Satan now caused a terrific storm to burst over the house of Job. He was cast from his throne by the reverberations, and he lay upon the floor for three hours. Then Satan smote his body with leprosy from the sole of his foot unto his crown. This plague forced Job to leave the city, and sit down outside upon an ash-heap, for his lower limbs were covered with oozing boils, and the issue flowed out upon the ashes. The upper part of his body was encrusted with dry boils, and to ease the itching they caused him, he used his nails, until they dropped off together with his fingertips, and he took him a potsherd to scrape himself withal. His body swarmed with vermin, but if one of the little creatures attempted to crawl away from him, he forced it back, saying, "Remain on the place whither thou wast sent, until God assigns another unto thee." His wife, fearful that he would not bear his horrible suffering with steadfastness, advised him to pray to God for death, that he might be sure of going hence an upright man. But he rejected her counsel, saying, "If in the days of good fortune, which usually tempts men to deny God, I stood firm, and did not rebel against Him, surely I shall be able to remain steadfast under misfortune, which compels men to be obedient to God." And Job stuck to his resolve in spite of all suffering, while his wife was not strong enough to bear her fate with resignation to the will of God.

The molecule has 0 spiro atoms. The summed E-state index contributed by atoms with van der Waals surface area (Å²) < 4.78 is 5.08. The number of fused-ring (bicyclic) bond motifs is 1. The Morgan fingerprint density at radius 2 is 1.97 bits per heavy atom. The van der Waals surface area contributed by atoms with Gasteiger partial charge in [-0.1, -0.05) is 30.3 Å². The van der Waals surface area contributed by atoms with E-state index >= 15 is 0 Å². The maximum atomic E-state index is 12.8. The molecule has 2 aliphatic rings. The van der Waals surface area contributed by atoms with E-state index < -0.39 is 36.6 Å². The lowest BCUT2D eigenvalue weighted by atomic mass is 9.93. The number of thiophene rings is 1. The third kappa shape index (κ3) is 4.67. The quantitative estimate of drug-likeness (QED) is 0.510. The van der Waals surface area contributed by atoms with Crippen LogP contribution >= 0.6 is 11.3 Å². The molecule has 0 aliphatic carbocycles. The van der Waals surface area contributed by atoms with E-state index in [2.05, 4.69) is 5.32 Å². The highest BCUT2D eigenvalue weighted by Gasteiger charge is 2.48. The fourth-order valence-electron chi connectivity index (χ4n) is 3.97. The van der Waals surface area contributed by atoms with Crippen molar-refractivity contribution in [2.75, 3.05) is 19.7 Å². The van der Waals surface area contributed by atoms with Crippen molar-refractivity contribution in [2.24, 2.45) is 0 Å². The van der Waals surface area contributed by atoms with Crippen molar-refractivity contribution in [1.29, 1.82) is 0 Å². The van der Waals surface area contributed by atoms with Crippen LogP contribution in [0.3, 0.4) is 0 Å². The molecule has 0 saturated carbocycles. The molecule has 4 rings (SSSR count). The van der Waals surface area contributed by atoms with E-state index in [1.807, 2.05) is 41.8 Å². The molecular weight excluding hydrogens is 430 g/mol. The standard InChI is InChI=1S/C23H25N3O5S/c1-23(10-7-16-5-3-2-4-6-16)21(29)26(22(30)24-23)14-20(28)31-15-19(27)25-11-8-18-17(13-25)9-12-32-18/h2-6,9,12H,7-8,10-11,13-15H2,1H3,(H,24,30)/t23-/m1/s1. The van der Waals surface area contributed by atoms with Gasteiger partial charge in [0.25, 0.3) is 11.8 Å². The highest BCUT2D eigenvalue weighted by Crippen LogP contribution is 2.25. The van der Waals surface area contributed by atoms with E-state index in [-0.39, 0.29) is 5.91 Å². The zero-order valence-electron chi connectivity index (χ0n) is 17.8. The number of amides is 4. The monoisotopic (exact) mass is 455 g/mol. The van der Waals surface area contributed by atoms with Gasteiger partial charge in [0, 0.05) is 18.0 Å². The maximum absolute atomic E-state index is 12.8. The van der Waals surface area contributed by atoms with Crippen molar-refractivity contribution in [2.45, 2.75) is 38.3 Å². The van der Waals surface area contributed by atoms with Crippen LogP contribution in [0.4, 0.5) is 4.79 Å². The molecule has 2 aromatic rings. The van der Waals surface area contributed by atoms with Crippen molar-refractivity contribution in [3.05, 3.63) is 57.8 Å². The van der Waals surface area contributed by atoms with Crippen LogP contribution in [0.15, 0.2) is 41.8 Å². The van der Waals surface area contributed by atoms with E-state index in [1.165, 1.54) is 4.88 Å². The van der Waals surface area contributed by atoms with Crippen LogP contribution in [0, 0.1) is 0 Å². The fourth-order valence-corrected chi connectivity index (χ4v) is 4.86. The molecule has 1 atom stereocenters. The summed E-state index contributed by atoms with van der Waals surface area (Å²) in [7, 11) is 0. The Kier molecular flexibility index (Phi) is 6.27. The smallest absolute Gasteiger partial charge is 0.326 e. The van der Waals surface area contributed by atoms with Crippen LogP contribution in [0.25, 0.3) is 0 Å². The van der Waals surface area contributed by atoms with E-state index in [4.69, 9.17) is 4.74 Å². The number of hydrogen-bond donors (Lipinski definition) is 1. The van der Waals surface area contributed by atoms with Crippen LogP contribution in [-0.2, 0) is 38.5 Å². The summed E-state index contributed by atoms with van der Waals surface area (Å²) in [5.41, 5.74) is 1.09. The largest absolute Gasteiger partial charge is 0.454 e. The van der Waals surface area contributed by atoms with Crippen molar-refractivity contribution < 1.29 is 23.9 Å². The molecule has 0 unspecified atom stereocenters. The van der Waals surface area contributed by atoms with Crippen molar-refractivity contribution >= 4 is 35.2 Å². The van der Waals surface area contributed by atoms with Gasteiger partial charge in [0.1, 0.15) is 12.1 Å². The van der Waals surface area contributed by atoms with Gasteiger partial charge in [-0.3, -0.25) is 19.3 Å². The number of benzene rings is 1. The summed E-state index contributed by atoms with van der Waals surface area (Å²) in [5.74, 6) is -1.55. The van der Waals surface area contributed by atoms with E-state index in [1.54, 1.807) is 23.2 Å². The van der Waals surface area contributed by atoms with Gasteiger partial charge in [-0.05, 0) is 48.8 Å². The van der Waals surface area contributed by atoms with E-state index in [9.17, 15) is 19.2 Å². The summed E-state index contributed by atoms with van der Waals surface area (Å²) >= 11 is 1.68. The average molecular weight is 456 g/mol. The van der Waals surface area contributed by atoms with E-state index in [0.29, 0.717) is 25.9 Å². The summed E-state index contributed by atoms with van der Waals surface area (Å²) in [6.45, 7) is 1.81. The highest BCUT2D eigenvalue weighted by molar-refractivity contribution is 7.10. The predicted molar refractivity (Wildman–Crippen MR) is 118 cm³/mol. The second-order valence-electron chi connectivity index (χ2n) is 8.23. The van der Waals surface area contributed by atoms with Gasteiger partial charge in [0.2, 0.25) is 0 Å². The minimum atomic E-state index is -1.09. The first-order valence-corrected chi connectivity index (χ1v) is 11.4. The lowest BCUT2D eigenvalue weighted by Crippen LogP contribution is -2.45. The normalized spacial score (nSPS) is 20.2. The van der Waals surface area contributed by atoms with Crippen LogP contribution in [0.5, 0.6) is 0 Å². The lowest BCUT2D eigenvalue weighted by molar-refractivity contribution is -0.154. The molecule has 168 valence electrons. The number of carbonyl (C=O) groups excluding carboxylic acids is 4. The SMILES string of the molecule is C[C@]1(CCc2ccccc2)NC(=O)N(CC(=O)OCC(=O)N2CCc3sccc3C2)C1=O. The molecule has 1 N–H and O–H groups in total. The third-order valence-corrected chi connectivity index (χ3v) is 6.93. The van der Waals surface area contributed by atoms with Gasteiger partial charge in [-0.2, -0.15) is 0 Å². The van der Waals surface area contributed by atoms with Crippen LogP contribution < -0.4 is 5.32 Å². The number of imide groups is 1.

Her lot was bitter, indeed, for she had had to take service as a water-carrier with a common churl, and when her master learnt that she shared her bread with Job, he dismissed her. To keep her husband from starving, she cut off her hair, and purchased bread with it. It was all she had to pay the price charged by the bread merchant, none other than Satan himself, who wanted to put her to the test. He said to her, "Hadst thou not deserved this great misery of thine, it had not come upon thee." This speech was more than the poor woman could bear. Then it was that she came to her husband, and amid tears and groans urged him to renounce God and die. Job, however, was not perturbed by her words, because he divined at once that Satan stood behind his wife, and seduced her to speak thus. Turning to the tempter, he said: "Why dost thou not meet me frankly? Give up thy underhand ways, thou wretch." Thereupon Satan appeared before Job, admitted that he had been vanquished, and went away abashed.